A machine from Carnegie Mellon's Biorobotics Lab.
A machine from Carnegie Mellon's Biorobotics Lab. - 
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Five years ago, Marketplace explored how machines, robots and software algorithms were increasingly entering the workforce in our series "Robots Ate My Job." Now, we're looking at what humans can do about it with a new journey to find robot-proof jobs.

Matt Travers, co-director of Carnegie Mellon's Biorobotics Lab, wants people to kick his robot.

Matt Travers, co-director of Carnegie Mellon's Biorobotics Lab.
Matt Travers, co-director of Carnegie Mellon's Biorobotics Lab. - 

"Sweep the leg, Johnny!" he said.

The six-legged crab-like robot in question is just a collection of anodized aluminum and servos, but kicking it still seems wrong. Nevertheless, when kicked, it yields and steps backward out of the way. This design is about safety, but it's also about how Travers envisions the role of robots in the workplace. 

"A teammate instead of a tool," he said.

Carnegie Mellon's Biorobotics Lab has come up with robot components that snap together into different shapes for different duties. The robots they make are customizable, but perhaps more importantly, cooperative. 

"Part of my job is to create robots that are easier to use," said robotics professor Howie Choset, also a co-director of the Biorobotics Lab. This is something robotics engineers talk about a lot. They believe deeply their innovations don't replace humans but work with them. In fact, there’s a whole new range of research right now working to optimize this human-robot tango.

"It's a little bit like a dance," said Anca Dragan, artificial intelligence researcher at University of California, Berkeley. "Usually you have a leader and a follower, and sometimes you want the person to be in the lead."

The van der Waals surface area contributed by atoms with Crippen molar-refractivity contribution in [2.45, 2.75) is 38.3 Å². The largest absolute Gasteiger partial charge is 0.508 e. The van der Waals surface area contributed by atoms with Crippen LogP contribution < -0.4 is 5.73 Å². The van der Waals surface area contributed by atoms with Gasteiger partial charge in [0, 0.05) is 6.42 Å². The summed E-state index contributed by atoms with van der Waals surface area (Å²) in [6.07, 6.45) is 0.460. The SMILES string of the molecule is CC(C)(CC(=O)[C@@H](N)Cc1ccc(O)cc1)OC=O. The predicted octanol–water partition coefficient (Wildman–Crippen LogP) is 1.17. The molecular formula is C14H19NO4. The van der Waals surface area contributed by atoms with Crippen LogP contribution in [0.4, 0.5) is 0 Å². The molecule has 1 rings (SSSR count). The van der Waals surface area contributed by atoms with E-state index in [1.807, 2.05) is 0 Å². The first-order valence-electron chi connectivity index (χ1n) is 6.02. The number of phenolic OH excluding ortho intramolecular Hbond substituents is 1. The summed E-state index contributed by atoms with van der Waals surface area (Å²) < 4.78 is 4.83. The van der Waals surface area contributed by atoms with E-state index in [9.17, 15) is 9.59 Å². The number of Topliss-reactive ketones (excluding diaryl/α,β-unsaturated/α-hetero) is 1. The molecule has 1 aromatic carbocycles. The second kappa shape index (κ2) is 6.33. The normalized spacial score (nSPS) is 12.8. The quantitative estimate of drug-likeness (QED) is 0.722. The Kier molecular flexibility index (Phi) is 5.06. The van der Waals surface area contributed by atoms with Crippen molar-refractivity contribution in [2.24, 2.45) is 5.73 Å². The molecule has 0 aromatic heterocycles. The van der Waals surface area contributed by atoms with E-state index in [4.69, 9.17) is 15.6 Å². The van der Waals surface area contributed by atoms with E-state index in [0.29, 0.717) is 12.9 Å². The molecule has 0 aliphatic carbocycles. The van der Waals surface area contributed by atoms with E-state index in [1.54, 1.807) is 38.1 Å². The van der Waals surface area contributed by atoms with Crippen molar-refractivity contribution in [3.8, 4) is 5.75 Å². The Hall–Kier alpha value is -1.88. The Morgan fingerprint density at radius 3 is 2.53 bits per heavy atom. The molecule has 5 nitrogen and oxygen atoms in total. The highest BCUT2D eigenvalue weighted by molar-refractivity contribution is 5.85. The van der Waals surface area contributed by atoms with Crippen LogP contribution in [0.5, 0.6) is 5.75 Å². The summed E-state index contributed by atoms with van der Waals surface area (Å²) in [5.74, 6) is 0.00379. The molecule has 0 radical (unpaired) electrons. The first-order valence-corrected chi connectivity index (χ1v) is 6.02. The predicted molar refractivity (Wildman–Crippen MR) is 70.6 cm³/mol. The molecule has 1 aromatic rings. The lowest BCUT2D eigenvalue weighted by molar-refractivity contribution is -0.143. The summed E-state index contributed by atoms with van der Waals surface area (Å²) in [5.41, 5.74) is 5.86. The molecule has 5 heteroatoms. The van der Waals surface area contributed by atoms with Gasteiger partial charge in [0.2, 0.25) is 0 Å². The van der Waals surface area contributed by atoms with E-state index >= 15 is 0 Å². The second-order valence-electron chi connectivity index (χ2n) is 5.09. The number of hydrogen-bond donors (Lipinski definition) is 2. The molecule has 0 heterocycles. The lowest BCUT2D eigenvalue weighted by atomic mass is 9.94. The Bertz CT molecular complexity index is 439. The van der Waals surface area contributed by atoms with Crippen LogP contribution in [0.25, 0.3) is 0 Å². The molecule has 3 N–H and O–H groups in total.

One key issue: It's dangerous if humans think a robot is more competent than it really is. For example, imagine a robot needs to hand someone a sharp or heavy object — it could do so confidently, or more slowly. 

"You're going to read different things into it depending on the timing," Dragan said. "We've found, for instance, that you can make the robot look more hesitant versus very capable, steady, competent."

The first robot to kill a human is believed to be back in 1979, when a 1-ton robot accidentally struck a worker at a Ford plant in Flatrock, Michigan. Today, at a tech class for high school students in Adrian, Michigan, teacher Mark Ackerman is using a new robot made with safer technology. 

"This is Baxter," Ackerman said. "You can actually stand next to him and do work all day long." No old-school protective cage needed for Baxter, which is made by Rethink Robotics. Even though it looks like a beast with broad shoulders and thick arms, it's rigged to know when to back off and can be trained to do a variety of repetitive factory tasks. 

Robots are evolving. Humans also may need to change their behavior to thrive with technology piling into the workplace. As they say, it takes two to tango.

Check out the most and least automatable jobs in America here.

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